Blog Post

Taking cardiac rehab a step further: How one Canadian health system addresses medical and social concerns through its 'hybrid' rehab model

By Rebecca SoistmannPaul Trigonoplos

July 2, 2021

    When Covid-19 struck, health systems rapidly shifted certain in-person care models to virtual, home-based offerings to limit the spread of the coronavirus and maintain care continuity. One integrated health and social services network in Québec—Centre Intégré Universitaire de Santé et de Services Sociaux du Centre-Ouest-de-I'île-de-Montréal (CIUSSS West-Central Montréal)—was just seven months into operating its new regional cardiac rehabilitation program when health officials detected Covid-19 in Canada.

    This program improves cardiac health and decreases chances of future heart problems after patients experience heart attack, heart failure, angioplasty, or heart surgery through exercise and education in addition to routine medical visits. CIUSSS West-Central Montréal's cardiac rehab has enrolled 254 patients overall since its inception.

    Despite the program's infancy when Covid-19 was initially detected, CIUSSS West-Central Montréal's clinical coordinators were forced to rapidly restructure it to deliver those "holistic" elements virtually as well as in-person, preserving access in the process.

    This new version is considered a "hybrid" model—patients have the option to meet with their clinicians through a mix of phone and video appointments, or to continue their weekly in-person appointments.

    The model's 3 'hybrid' elements address medical, social concerns that affect cardiac health

    What sets this model apart from other hybrid cardiac rehab programs is its dedication to addressing both medical and social factors that lead to poor cardiac health through hybrid delivery.

    1. Motivational interviewing: Clinicians in this program use motivational interviewing to reflect patients' medical and social concerns back to them and establish an individualized care plan to address them. This form of interviewing empowers people to make changes in their lives by drawing out their own meaning, importance, and agency for change. Just as they would in person, clinicians maintained this form of dialogue with patients over virtual platforms to help address new fears and concerns brought on by Covid-19.

    2. Live exercise sessions: In-person program participants still exercise in the program's clinic, but the kinesiologists on the care team organized home-based, live virtual exercise sessions as well. These sessions help to maintain a group environment, encourage camaraderie, and help patients maintain daily workout schedules. While participants typically finish cardiac rehab in 12-16 weeks, they can still access these live sessions after they complete the program. In this way, patients can stay in contact with each other, maintain their workout routines designed to meet their clinical needs, and can continue to hardwire these habits into the future.

    3. Access to a multidisciplinary care team: The program's care team is composed of a wide variety of clinicians—kinesiologists, cardiologists, a nurse, a dietician, a psychologist, a social worker, a physiotherapist, and an occupational therapist—to provide guidance for all areas of a patient's life that could contribute to cardiac issues. For example, stress is a massive contributor to cardiac problems so having a psychologist and a social worker on the team to help patients address these issues brings long-term clinical benefit. Patients can now schedule virtual appointments with each clinician depending on their needs and specific care plans.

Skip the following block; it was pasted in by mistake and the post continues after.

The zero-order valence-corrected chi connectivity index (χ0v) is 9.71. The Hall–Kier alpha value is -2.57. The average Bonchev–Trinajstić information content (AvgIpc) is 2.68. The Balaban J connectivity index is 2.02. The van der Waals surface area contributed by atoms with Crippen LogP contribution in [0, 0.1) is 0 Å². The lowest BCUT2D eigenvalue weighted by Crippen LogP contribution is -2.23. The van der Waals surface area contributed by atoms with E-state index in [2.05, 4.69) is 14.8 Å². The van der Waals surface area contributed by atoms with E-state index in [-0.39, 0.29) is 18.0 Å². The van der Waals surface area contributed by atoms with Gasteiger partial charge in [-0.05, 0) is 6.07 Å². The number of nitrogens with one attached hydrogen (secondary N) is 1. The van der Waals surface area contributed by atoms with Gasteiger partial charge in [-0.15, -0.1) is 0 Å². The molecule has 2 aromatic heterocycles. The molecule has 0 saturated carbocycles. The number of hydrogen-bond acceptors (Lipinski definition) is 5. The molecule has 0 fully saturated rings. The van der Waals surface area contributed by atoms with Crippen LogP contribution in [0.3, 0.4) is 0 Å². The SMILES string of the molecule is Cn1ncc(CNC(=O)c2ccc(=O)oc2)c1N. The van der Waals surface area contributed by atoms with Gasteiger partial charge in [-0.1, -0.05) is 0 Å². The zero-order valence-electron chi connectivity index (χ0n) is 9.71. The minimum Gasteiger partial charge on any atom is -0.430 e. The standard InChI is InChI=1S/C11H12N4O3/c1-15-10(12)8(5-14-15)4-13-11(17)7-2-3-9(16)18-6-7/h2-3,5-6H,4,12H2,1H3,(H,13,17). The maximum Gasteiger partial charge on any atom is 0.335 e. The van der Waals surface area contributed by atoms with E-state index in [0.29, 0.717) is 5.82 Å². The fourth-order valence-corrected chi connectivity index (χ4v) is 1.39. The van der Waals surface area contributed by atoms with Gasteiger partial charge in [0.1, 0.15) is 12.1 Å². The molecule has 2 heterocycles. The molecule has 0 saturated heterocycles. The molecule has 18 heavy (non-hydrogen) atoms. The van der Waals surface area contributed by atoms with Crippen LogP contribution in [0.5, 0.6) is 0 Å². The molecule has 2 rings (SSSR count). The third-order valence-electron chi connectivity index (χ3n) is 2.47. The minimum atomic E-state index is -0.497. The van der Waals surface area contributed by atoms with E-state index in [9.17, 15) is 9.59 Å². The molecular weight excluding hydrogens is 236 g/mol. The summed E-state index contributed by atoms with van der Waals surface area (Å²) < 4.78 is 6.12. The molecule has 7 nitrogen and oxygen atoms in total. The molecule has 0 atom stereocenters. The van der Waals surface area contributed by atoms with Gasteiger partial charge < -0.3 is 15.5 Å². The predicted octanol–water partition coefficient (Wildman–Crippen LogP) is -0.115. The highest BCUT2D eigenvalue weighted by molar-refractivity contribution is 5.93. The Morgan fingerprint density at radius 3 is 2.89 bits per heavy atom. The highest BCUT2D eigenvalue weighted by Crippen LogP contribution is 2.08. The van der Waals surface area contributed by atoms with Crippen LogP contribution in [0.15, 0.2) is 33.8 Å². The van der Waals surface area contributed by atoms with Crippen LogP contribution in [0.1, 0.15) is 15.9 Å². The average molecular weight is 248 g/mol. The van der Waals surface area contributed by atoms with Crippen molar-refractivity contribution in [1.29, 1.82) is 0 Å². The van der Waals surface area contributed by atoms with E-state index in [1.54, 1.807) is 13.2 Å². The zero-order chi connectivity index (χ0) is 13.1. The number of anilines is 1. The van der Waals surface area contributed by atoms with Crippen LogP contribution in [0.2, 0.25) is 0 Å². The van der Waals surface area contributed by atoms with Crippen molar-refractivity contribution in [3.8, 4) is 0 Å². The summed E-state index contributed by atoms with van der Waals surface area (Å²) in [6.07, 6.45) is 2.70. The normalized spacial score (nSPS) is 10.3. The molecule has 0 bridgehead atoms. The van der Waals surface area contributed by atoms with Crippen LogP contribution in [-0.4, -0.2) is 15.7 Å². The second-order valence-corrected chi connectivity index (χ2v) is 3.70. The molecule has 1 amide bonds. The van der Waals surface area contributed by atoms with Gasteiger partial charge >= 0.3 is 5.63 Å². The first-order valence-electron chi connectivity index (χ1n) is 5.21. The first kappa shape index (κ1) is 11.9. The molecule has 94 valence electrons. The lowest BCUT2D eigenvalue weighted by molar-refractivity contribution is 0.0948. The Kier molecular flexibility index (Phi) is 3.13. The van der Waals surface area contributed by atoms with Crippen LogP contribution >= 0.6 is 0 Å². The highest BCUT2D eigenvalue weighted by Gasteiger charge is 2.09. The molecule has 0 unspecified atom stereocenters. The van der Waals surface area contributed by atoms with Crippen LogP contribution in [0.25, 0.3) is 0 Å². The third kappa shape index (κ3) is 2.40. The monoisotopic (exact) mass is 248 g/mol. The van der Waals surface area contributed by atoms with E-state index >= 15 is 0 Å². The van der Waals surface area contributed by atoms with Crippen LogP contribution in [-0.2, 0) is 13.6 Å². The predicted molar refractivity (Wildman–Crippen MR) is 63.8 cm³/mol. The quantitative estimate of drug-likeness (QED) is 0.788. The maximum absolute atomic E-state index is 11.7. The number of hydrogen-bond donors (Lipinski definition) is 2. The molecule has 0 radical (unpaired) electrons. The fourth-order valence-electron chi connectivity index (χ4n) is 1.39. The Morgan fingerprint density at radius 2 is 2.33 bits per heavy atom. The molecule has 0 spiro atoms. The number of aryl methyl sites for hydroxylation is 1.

How we know the hybrid model is working—and what's in store for its future

    While it's too early to quantitatively assess the shift to the hybrid program, two signs point to initial success:

    1. Higher patient satisfaction: Even though the hybrid model's patients had to navigate the same telehealth-related hiccups that patients everywhere had at the onset of the pandemic, the participants report high levels of satisfaction with the program. Clinical coordinators shared that the virtual components of the program allowed patients to remain connected during the pandemic, thereby decreasing social isolation and potential stress that could contribute negatively to their cardiac health. Since most cardiac rehab participants are elderly, keeping them home, safe, and healthy during Covid-19 was pertinent.

    2. Better participant adherence: 10 months into the hybrid program's existence, the clinical coordinators report that very few patients have withdrawn from the program prior to completion. They attribute this increased adherence to both having flexibility in care delivery and to the program's insistence on addressing patients' range of medical and social concerns.

    The clinical coordinators developed an electronic referral system within the system's EMR which prompts the cardiologist at discharge to refer or not refer patients to cardiac rehab after specific diagnoses and care plans. This ensures that cardiologists consider cardiac rehab for all patients with similar diagnoses.

    This new referral method went live on June 14th. As the program's main clinical coordinator told us, "Research supports home-based rehab models. This is something we're going to continue. This is the model of the future, to be able to reach out to as many people as possible."

    Join our Market Trends webinar series

    calendarWe plan to share more about this program and other ways Covid-19 impacted cardiovascular care in our 2021 Cardiovascular Market Trends executive presentations on July 13th (Atlantic session) and July 14th (Pacific session). We hope to see you there!

    Register for the series

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